Institut Jean Nicod

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Colloquium

Nicod Philosophy Colloquium 2020-2021

(La plupart des discussions seront en ligne. Nous aurons un nombre limité d’emplacements pour les participants externes. Si vous souhaitez assister à une session, merci d’envoyer un mail environ une semaine avant cette session à denis.buehler@ens.fr)


L’Institut Jean Nicod est heureux de vous présenter les colloquium de cette année. Ci-dessous le calendrier des intervenants.

 

David Velleman (NYU)

"The two normativities"

Vendredi 12 mars 2021 de 19h à 21h

Résumé : 

Two kinds of normativity have been identified by moral philosophers. One is the normativity of action- or attitude-guiding language ; the other is the normativity of reasons for actions or attitudes. I am going to argue that the normativity of language and the normativity of reasons have much less to do with each other than is generally supposed. My suggestion is that Hume’s argument about ‘is’ and ‘ought’, which is an argument about language, has very little to do with his argument about reason and the passions, which is an argument about reasons.

Veuillez contacter les organisateurs pour une copie de l’article discuté.

 

Laurie Paul (Yale)

Vendredi 9 avril 2021 à 11h

Nirmalangshu Mukherjee (Delhi)

Vendredi 7 mai 2021 à 11h

 


Colloquium passés : 

 

Ian Philips (Johns Hopkins University)

"Are We All Animals"

Vendredi 12 février 2021 de 19h à 21h

Résumé : 

Animalism is standardly articulated as the thesis that we are animals. So understood, cases of dicephalus conjoined twins are widely regarded as posing a serious challenge to the view. For such twins would appear to be numerically distinct individuals associated with a single animal (e.g., Campbell and McMahan 2016). In reply, animalists have claimed either that such twins are two animals (e.g., Liao 2006, Snowdon 2014), or that they are not numerically distinct (e.g., Olson 2014, Boyle 2020). Both approaches face serious objections. This motivates a neglected response on which whilst “we” (in a sense to be made precise) are animals, dicephalus conjoined twins are not. Supposing that each twin is instead a distinct proper part of an animal, this proposal quickly encounters an especially severe version of the “thinking parts” objection to animalism. For if the twins are thinking parts of animals, what prevents “our” having proper parts which think in their own right (Olson 2014). By combining Madden’s (2016) reply to the traditional “thinking parts” objection with a more sophisticated, pluralist account of function, I show how this objection can be defused. What emerges is a principled basis for holding that, quite consistent with animalism, dicephalus conjoined twins are a real-world example of non- animal persons. Time allowing, I’ll draw one striking consequence of this view, and explore whether it applies in any other clinical cases.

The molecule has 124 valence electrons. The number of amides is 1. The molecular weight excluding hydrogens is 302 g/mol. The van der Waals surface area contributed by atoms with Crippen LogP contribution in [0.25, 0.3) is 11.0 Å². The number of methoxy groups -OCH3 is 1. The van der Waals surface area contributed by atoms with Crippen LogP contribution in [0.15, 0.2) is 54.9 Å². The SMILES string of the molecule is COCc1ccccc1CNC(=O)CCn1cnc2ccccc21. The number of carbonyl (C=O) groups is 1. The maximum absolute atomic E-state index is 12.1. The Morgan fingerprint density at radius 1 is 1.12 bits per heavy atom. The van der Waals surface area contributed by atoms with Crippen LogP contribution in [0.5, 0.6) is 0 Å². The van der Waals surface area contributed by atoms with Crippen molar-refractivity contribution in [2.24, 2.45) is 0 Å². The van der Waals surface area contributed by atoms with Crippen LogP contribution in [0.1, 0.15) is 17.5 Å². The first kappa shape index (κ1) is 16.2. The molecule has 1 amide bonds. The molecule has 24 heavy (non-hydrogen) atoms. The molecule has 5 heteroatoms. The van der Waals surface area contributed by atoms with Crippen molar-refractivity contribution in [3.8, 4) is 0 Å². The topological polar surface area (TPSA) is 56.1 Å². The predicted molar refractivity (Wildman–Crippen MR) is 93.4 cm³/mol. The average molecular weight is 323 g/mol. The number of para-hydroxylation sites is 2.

Gabriel Greenberg (UCLA)

"The Iconic-Symbolic Spectrum"

Vendredi 9 octobre 2020 de 19h à 21h

Résumé :